July 3rd, I stood on the T with one hand clinging to a metal pole and the other scrolling through my phone’s Twitter feed. On the way to work that morning, I opened and read three links.
The first was an informative BostInno article about the enhanced security measures taking place at the Hatch Shell the next day, the Fourth of July. Security was really strict. Understandably. It made me so sad that it was understandable, because – still, it’s not. I mentioned to my father on the phone that I might go to the Hatch Shell celebration. He quieted a little, and just said he’d heard about the event on the news – he heard it was the Boston Marathon bombers’ original target. He’s not a worrier; my mom is. So I worried.
April was a bad month. May was a little better. June was so much better. When I went out onto the Esplanade on the Fourth and heard the constant sound of helicopters, the cannon-like sounds of early celebration – I tensed up. I relaxed. I tensed up. I wanted to relax.
That evening, on a different spot of the Esplanade, I leaned into my boyfriend and waited for fireworks. The crowd made me nervous. The crowd made me happy. The crowd made me nervous. I wanted it to make me happy – I wanted to be strong.
We have defined strength in so many different ways.
The second link I read on the crowded Green Line train that day was an article about new security measures at Fenway Park. Fenway. Minutes away from where I live. Fenway and me: just wanting to feel safer.
Sometimes I struggle with how I’ve changed. How when I see a person looking a little bit nervous or off, I memorize their clothes, apparent height, faces, just for as long as it takes to move on. As long as it takes for nothing to happen. Then I get so mad at myself. What are you doing? These people are people just like you. We all have things to do, feelings to have. We’re all in this together.
I never wanted to be a cynic.
The third link I opened up that morning, after feeling these flashes of worry and sadness on a crowded train, was a short story in the New England Review called My Mother, Gardening. I read it on that train, eyes locked on a screen and mind locked on these words, and started to feel a familiar shift.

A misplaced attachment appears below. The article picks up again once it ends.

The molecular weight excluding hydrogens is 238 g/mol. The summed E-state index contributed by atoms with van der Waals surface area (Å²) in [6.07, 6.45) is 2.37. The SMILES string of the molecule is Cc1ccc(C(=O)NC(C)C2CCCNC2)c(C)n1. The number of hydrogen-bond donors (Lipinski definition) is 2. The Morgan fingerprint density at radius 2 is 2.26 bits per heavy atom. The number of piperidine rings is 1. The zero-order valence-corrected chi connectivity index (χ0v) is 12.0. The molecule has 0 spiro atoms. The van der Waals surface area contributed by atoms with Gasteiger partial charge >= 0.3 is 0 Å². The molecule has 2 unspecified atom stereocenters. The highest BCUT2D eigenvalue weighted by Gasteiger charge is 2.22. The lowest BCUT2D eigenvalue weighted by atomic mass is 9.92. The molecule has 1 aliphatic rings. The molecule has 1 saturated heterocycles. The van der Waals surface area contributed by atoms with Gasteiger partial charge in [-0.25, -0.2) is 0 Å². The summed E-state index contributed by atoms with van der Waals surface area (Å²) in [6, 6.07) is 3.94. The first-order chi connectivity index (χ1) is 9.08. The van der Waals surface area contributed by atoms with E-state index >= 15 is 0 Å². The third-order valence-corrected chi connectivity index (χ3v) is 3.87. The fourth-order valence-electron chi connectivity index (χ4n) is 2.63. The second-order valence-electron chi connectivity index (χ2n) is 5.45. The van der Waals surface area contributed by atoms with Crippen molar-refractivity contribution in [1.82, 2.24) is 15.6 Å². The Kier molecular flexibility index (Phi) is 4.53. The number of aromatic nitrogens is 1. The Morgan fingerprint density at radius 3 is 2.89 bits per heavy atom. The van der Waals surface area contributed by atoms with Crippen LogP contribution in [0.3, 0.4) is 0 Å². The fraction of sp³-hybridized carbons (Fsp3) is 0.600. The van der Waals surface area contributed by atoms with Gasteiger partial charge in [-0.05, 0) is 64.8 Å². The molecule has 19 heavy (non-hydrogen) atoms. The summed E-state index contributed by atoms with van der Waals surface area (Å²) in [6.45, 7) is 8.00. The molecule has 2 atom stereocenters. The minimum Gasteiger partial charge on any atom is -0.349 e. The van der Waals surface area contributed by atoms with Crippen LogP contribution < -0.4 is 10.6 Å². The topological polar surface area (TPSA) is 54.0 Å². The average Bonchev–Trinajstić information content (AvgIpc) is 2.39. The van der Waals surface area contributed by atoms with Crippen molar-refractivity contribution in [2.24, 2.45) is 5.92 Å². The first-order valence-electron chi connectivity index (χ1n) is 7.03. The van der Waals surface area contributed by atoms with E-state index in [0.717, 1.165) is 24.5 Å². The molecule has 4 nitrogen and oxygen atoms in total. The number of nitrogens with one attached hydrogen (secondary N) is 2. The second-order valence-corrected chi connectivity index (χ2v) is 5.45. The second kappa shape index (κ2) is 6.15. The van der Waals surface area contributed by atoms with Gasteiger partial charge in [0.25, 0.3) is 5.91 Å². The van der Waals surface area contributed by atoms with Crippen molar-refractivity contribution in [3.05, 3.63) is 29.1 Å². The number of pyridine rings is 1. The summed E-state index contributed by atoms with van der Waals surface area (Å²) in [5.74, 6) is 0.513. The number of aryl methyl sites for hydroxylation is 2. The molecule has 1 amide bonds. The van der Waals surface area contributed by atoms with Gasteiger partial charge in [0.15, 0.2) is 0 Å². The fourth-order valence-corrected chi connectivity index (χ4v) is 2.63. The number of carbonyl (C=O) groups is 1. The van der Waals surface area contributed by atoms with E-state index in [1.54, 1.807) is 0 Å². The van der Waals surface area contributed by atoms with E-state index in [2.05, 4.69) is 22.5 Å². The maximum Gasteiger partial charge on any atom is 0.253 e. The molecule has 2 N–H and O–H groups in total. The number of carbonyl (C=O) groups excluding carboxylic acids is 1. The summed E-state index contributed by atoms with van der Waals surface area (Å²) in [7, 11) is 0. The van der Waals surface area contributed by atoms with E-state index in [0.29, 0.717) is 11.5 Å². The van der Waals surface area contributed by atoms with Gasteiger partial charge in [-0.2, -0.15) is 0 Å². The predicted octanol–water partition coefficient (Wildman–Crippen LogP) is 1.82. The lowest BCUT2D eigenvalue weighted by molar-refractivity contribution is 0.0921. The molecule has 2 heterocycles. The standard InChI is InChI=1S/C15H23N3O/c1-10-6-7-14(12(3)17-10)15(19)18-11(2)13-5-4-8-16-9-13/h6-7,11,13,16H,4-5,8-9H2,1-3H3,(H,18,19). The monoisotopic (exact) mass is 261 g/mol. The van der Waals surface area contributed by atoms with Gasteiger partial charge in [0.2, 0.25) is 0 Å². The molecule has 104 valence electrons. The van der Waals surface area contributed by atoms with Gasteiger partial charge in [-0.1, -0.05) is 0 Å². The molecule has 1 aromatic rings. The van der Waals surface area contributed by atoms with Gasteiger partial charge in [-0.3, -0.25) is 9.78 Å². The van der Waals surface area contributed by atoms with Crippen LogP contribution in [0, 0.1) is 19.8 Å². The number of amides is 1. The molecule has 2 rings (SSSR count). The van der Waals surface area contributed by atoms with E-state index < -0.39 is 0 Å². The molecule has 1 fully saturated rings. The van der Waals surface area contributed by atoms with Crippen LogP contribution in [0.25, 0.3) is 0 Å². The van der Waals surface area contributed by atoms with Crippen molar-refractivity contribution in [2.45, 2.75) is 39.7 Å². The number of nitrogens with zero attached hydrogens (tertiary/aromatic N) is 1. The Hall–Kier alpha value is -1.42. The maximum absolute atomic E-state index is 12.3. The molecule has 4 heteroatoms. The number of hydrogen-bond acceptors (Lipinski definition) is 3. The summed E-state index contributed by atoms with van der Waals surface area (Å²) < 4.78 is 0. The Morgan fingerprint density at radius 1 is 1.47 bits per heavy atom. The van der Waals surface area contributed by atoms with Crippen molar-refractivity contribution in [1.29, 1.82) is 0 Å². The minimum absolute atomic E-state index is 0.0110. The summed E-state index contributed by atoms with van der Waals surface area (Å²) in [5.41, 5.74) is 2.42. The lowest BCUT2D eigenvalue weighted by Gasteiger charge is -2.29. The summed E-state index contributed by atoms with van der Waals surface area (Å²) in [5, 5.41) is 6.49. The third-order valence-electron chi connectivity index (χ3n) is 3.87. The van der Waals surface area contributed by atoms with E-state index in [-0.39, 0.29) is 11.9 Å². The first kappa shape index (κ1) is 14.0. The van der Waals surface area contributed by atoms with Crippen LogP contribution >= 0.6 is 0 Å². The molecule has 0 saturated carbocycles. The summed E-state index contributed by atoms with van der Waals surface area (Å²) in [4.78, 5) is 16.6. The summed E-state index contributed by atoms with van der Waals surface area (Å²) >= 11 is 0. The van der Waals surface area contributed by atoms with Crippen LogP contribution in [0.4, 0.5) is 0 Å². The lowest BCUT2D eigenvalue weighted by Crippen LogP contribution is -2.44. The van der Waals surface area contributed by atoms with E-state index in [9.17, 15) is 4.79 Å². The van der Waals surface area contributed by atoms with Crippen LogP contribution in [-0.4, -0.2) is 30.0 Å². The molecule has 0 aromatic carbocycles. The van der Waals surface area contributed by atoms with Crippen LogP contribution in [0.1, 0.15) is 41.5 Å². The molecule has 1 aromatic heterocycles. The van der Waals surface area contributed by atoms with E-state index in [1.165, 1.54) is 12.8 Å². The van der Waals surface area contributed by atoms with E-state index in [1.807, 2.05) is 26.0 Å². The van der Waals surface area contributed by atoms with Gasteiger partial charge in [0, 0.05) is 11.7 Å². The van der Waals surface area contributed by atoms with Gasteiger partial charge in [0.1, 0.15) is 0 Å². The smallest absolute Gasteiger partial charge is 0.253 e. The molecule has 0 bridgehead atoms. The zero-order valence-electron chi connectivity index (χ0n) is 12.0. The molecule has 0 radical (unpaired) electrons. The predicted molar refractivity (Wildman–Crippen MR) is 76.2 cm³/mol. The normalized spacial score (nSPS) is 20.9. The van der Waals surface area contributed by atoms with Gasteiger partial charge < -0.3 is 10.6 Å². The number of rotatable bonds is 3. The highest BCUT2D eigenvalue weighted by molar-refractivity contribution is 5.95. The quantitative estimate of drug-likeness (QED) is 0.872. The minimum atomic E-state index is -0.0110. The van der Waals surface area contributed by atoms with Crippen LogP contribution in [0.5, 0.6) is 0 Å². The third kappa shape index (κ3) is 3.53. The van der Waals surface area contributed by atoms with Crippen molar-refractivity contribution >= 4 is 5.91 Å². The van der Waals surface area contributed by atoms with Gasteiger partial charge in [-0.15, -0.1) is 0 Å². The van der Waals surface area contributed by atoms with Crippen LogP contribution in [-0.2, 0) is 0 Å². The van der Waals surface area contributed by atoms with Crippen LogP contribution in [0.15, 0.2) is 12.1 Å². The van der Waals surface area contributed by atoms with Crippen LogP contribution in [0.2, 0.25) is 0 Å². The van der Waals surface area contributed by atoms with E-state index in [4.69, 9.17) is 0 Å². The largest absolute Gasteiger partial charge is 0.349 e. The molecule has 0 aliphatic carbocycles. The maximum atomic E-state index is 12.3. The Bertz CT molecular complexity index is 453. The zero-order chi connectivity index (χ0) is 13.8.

It happened from the start, at the mention of Scrabble: “Without a doubt she would have her Scrabble board folded up and set beside her, the soft old cotton sock still filled with worn tiles, the little wooden racks on which she’d sorted and re-sorted so many letters, made so many words.”
The shift: things started to fall back into place. Wherever that is.
When I got home from the marathon I wrote. And wrote. Then, finally, I tucked the sounds from an old playlist into my ears and tried to sleep. It was less of a shift then, of course – a nudge, maybe. The following nights and weeks when I felt like I was breaking, losing, not being strong (we have defined strength in so many ways) I wrote pieces of a poem. It was all I knew to do. The poem became my recovery. When it was finished, I could breathe. When it was finished, I would be okay. Things would fall back into place.
I finished it in May. I’m okay. I won’t forget. Boston can’t forget. Boston’s okay. Not everything can fall back into place.
It’s always literature that pulls me out of pain and worry – we have defined strength in too many ways – and I remind myself that not everything has changed. I still have faith in words. Letter for letter, everything else will get better.